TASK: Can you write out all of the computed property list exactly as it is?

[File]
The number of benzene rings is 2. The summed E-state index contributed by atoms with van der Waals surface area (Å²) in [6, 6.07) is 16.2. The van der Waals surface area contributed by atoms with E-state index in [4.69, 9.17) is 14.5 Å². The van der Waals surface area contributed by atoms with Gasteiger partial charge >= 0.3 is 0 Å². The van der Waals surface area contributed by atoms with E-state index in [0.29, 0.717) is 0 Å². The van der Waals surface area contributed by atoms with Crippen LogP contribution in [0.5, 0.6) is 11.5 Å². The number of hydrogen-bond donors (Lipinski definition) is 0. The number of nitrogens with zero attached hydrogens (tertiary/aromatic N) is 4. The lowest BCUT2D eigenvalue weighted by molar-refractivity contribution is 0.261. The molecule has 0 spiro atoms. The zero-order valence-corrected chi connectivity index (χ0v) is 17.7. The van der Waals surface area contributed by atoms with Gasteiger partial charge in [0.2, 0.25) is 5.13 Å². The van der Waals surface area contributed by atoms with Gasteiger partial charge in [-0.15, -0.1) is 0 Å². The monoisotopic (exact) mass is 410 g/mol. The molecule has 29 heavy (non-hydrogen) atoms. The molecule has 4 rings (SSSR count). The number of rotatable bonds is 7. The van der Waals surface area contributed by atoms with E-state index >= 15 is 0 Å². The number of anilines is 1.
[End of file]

The number of benzene rings is 2. The summed E-state index contributed by atoms with van der Waals surface area (Å²) in [6, 6.07) is 16.2. The van der Waals surface area contributed by atoms with E-state index in [4.69, 9.17) is 14.5 Å². The van der Waals surface area contributed by atoms with Gasteiger partial charge >= 0.3 is 0 Å². The van der Waals surface area contributed by atoms with E-state index in [0.29, 0.717) is 0 Å². The van der Waals surface area contributed by atoms with Crippen LogP contribution in [0.5, 0.6) is 11.5 Å². The number of hydrogen-bond donors (Lipinski definition) is 0. The number of nitrogens with zero attached hydrogens (tertiary/aromatic N) is 4. The lowest BCUT2D eigenvalue weighted by molar-refractivity contribution is 0.261. The molecule has 0 spiro atoms. The zero-order valence-corrected chi connectivity index (χ0v) is 17.7. The van der Waals surface area contributed by atoms with Gasteiger partial charge in [0.2, 0.25) is 5.13 Å². The van der Waals surface area contributed by atoms with Gasteiger partial charge in [-0.15, -0.1) is 0 Å². The monoisotopic (exact) mass is 410 g/mol. The molecule has 29 heavy (non-hydrogen) atoms. The molecule has 4 rings (SSSR count). The number of rotatable bonds is 7. The van der Waals surface area contributed by atoms with E-state index >= 15 is 0 Å². The number of anilines is 1.